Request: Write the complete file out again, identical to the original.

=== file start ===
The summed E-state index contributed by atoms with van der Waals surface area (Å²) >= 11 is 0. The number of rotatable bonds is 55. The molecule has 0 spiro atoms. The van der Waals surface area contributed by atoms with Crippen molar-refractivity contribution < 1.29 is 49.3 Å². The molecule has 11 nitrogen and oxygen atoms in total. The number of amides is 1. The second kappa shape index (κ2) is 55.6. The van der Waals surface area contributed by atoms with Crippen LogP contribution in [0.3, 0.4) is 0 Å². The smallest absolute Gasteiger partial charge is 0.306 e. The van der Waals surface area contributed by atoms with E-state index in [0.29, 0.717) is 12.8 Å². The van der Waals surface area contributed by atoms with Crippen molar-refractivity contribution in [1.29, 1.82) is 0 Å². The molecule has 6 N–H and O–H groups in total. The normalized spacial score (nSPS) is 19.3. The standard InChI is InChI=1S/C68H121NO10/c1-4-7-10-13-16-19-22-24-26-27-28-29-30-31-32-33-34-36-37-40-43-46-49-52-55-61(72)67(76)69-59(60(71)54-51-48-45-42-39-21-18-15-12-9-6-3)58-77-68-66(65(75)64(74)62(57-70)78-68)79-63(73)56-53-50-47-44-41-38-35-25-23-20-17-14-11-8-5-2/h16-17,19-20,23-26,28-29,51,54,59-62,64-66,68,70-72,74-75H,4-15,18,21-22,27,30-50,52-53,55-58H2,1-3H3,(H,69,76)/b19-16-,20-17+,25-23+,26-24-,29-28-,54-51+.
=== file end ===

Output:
The summed E-state index contributed by atoms with van der Waals surface area (Å²) >= 11 is 0. The number of rotatable bonds is 55. The molecule has 0 spiro atoms. The van der Waals surface area contributed by atoms with Crippen molar-refractivity contribution < 1.29 is 49.3 Å². The molecule has 11 nitrogen and oxygen atoms in total. The number of amides is 1. The second kappa shape index (κ2) is 55.6. The van der Waals surface area contributed by atoms with Crippen LogP contribution in [0.3, 0.4) is 0 Å². The smallest absolute Gasteiger partial charge is 0.306 e. The van der Waals surface area contributed by atoms with E-state index in [0.29, 0.717) is 12.8 Å². The van der Waals surface area contributed by atoms with Crippen molar-refractivity contribution in [1.29, 1.82) is 0 Å². The molecule has 6 N–H and O–H groups in total. The normalized spacial score (nSPS) is 19.3. The standard InChI is InChI=1S/C68H121NO10/c1-4-7-10-13-16-19-22-24-26-27-28-29-30-31-32-33-34-36-37-40-43-46-49-52-55-61(72)67(76)69-59(60(71)54-51-48-45-42-39-21-18-15-12-9-6-3)58-77-68-66(65(75)64(74)62(57-70)78-68)79-63(73)56-53-50-47-44-41-38-35-25-23-20-17-14-11-8-5-2/h16-17,19-20,23-26,28-29,51,54,59-62,64-66,68,70-72,74-75H,4-15,18,21-22,27,30-50,52-53,55-58H2,1-3H3,(H,69,76)/b19-16-,20-17+,25-23+,26-24-,29-28-,54-51+.